We note that some evidence at trial, including pictures of Mr. Hernandez and D.R.G. dancing in the second village, tended to show that she might have enjoyed herself at some points during what she testified was her ordeal. But we do not believe that this evidence is so pervasive and so much in conflict with the rest of her testimony as to render incredible her account of the events. We believe, instead, that a reasonable juror could have concluded beyond a reasonable doubt, on the basis of all of the evidence presented at trial, that D.R.G. did not consent to being transported in interstate commerce. We therefore affirm Mr. Hernandez's conviction.
Before a sentencing court may apply an enhancement under the federal sentencing guidelines, it must find, by a preponderance of the evidence, the factual predicate required for the application of that enhancement. We review a sentencing court's factual findings in this respect for clear error. See, e.g., United States v. Hammer, 3 F.3d 266, 270 (8th Cir.1993), cert. denied, 510 U.S. 1139, 114 S.Ct. 1121, 127 L.Ed.2d 430 (1994).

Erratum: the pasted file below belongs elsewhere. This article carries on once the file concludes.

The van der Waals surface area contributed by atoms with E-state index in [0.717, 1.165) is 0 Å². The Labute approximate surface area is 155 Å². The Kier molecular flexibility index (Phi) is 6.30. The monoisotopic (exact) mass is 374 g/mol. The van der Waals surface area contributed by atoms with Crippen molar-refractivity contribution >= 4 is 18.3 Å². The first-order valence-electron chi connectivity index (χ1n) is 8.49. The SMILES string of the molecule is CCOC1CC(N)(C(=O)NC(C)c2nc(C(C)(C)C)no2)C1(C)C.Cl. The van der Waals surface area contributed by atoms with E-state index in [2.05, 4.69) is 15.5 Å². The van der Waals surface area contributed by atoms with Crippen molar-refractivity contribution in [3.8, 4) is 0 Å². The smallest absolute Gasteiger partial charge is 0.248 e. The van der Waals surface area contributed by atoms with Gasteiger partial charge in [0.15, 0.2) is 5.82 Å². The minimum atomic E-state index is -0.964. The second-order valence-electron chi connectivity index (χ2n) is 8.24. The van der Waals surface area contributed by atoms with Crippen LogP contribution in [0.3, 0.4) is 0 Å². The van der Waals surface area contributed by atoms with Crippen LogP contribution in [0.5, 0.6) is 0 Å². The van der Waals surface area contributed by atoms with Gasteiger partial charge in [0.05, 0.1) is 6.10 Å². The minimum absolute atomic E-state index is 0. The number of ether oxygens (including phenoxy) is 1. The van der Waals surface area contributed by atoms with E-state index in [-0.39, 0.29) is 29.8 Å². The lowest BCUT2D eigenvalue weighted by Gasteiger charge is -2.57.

The trial court applied a three-level enhancement to Mr. Hernandez's offense level for sexually exploiting his victim. See U.S.S.G. § 2A4.1(b)(5). Sexual exploitation under this section of the sentencing guidelines is defined to include acts prohibited by certain statutes, including 18 U.S.C. § 2242. See U.S.S.G. § 2A4.1, application note 4. This statute prohibits causing another to engage in a sexual act by threatening or placing the victim in fear. See 18 U.S.C. § 2242(1).